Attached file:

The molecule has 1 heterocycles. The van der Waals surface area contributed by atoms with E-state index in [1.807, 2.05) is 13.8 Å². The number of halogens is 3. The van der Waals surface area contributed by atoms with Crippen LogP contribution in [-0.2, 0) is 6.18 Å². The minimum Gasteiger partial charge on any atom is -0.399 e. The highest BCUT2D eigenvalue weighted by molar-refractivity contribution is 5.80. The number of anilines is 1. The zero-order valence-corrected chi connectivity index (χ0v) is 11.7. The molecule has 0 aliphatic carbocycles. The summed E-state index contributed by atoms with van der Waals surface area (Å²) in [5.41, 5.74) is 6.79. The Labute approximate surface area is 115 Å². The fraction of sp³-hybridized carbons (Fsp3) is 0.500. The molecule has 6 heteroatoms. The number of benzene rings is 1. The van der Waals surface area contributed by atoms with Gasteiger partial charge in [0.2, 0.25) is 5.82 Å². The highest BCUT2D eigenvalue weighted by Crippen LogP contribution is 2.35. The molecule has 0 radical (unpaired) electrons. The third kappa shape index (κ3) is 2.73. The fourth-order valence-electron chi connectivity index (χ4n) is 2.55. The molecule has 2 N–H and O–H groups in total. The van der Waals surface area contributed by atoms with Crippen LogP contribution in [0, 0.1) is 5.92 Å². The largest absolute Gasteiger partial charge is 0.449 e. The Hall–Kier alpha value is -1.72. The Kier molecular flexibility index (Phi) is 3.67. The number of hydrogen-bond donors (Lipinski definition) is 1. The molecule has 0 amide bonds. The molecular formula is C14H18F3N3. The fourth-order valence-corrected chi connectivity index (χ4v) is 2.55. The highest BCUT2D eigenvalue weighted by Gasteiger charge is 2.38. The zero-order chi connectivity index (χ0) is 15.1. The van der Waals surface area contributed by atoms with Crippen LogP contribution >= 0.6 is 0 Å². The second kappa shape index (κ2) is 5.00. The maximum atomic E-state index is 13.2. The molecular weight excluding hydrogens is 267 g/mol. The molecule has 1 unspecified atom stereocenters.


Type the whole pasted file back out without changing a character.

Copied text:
The molecule has 1 heterocycles. The van der Waals surface area contributed by atoms with E-state index in [1.807, 2.05) is 13.8 Å². The number of halogens is 3. The van der Waals surface area contributed by atoms with Crippen LogP contribution in [-0.2, 0) is 6.18 Å². The minimum Gasteiger partial charge on any atom is -0.399 e. The highest BCUT2D eigenvalue weighted by molar-refractivity contribution is 5.80. The number of anilines is 1. The zero-order valence-corrected chi connectivity index (χ0v) is 11.7. The molecule has 0 aliphatic carbocycles. The summed E-state index contributed by atoms with van der Waals surface area (Å²) in [5.41, 5.74) is 6.79. The Labute approximate surface area is 115 Å². The fraction of sp³-hybridized carbons (Fsp3) is 0.500. The molecule has 6 heteroatoms. The number of benzene rings is 1. The van der Waals surface area contributed by atoms with Gasteiger partial charge in [0.2, 0.25) is 5.82 Å². The highest BCUT2D eigenvalue weighted by Crippen LogP contribution is 2.35. The molecule has 0 radical (unpaired) electrons. The third kappa shape index (κ3) is 2.73. The fourth-order valence-electron chi connectivity index (χ4n) is 2.55. The molecule has 2 N–H and O–H groups in total. The van der Waals surface area contributed by atoms with Crippen LogP contribution in [0, 0.1) is 5.92 Å². The largest absolute Gasteiger partial charge is 0.449 e. The Hall–Kier alpha value is -1.72. The Kier molecular flexibility index (Phi) is 3.67. The number of hydrogen-bond donors (Lipinski definition) is 1. The molecule has 0 amide bonds. The molecular formula is C14H18F3N3. The fourth-order valence-corrected chi connectivity index (χ4v) is 2.55. The highest BCUT2D eigenvalue weighted by Gasteiger charge is 2.38. The zero-order chi connectivity index (χ0) is 15.1. The van der Waals surface area contributed by atoms with Crippen LogP contribution >= 0.6 is 0 Å². The second kappa shape index (κ2) is 5.00. The maximum atomic E-state index is 13.2. The molecular weight excluding hydrogens is 267 g/mol. The molecule has 1 unspecified atom stereocenters.